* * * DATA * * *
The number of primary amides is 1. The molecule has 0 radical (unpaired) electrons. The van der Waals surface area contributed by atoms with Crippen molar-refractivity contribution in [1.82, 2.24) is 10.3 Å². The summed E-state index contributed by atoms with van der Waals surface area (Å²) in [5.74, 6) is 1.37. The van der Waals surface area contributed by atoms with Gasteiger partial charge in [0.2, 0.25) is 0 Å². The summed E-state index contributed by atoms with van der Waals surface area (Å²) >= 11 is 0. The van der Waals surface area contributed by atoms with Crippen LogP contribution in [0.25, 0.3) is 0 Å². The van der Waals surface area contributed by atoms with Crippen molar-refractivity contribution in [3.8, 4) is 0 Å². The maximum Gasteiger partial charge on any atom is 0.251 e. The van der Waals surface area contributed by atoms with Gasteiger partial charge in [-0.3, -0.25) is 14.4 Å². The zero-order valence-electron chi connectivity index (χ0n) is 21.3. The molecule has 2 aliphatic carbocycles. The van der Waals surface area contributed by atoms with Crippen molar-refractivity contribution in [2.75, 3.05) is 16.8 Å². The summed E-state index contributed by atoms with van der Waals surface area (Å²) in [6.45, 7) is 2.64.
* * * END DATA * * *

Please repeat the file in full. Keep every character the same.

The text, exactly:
The number of primary amides is 1. The molecule has 0 radical (unpaired) electrons. The van der Waals surface area contributed by atoms with Crippen molar-refractivity contribution in [1.82, 2.24) is 10.3 Å². The summed E-state index contributed by atoms with van der Waals surface area (Å²) in [5.74, 6) is 1.37. The van der Waals surface area contributed by atoms with Gasteiger partial charge in [0.2, 0.25) is 0 Å². The summed E-state index contributed by atoms with van der Waals surface area (Å²) >= 11 is 0. The van der Waals surface area contributed by atoms with Crippen LogP contribution in [0.25, 0.3) is 0 Å². The van der Waals surface area contributed by atoms with Crippen molar-refractivity contribution in [3.8, 4) is 0 Å². The maximum Gasteiger partial charge on any atom is 0.251 e. The van der Waals surface area contributed by atoms with Gasteiger partial charge in [-0.3, -0.25) is 14.4 Å². The zero-order valence-electron chi connectivity index (χ0n) is 21.3. The molecule has 2 aliphatic carbocycles. The van der Waals surface area contributed by atoms with Crippen molar-refractivity contribution in [2.75, 3.05) is 16.8 Å². The summed E-state index contributed by atoms with van der Waals surface area (Å²) in [6.45, 7) is 2.64.